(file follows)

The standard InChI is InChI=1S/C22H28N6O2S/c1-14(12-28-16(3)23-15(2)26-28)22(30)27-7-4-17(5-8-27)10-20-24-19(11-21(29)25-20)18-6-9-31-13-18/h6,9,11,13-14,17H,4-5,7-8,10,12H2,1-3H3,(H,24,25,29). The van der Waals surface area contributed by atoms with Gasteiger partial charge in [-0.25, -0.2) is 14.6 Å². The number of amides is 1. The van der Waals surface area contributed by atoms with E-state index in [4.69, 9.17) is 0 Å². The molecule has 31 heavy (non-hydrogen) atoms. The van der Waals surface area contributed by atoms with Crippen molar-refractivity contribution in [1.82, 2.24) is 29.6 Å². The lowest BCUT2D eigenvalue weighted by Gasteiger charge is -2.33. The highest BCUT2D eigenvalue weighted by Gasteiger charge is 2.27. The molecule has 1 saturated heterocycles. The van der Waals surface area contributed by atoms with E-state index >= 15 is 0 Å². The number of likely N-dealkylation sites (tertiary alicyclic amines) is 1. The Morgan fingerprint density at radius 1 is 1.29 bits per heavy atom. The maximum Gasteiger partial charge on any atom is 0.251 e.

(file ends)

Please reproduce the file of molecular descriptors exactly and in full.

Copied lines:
The standard InChI is InChI=1S/C22H28N6O2S/c1-14(12-28-16(3)23-15(2)26-28)22(30)27-7-4-17(5-8-27)10-20-24-19(11-21(29)25-20)18-6-9-31-13-18/h6,9,11,13-14,17H,4-5,7-8,10,12H2,1-3H3,(H,24,25,29). The van der Waals surface area contributed by atoms with Gasteiger partial charge in [-0.25, -0.2) is 14.6 Å². The number of amides is 1. The van der Waals surface area contributed by atoms with E-state index in [4.69, 9.17) is 0 Å². The molecule has 31 heavy (non-hydrogen) atoms. The van der Waals surface area contributed by atoms with Crippen molar-refractivity contribution in [1.82, 2.24) is 29.6 Å². The lowest BCUT2D eigenvalue weighted by Gasteiger charge is -2.33. The highest BCUT2D eigenvalue weighted by Gasteiger charge is 2.27. The molecule has 1 saturated heterocycles. The van der Waals surface area contributed by atoms with E-state index >= 15 is 0 Å². The number of likely N-dealkylation sites (tertiary alicyclic amines) is 1. The Morgan fingerprint density at radius 1 is 1.29 bits per heavy atom. The maximum Gasteiger partial charge on any atom is 0.251 e.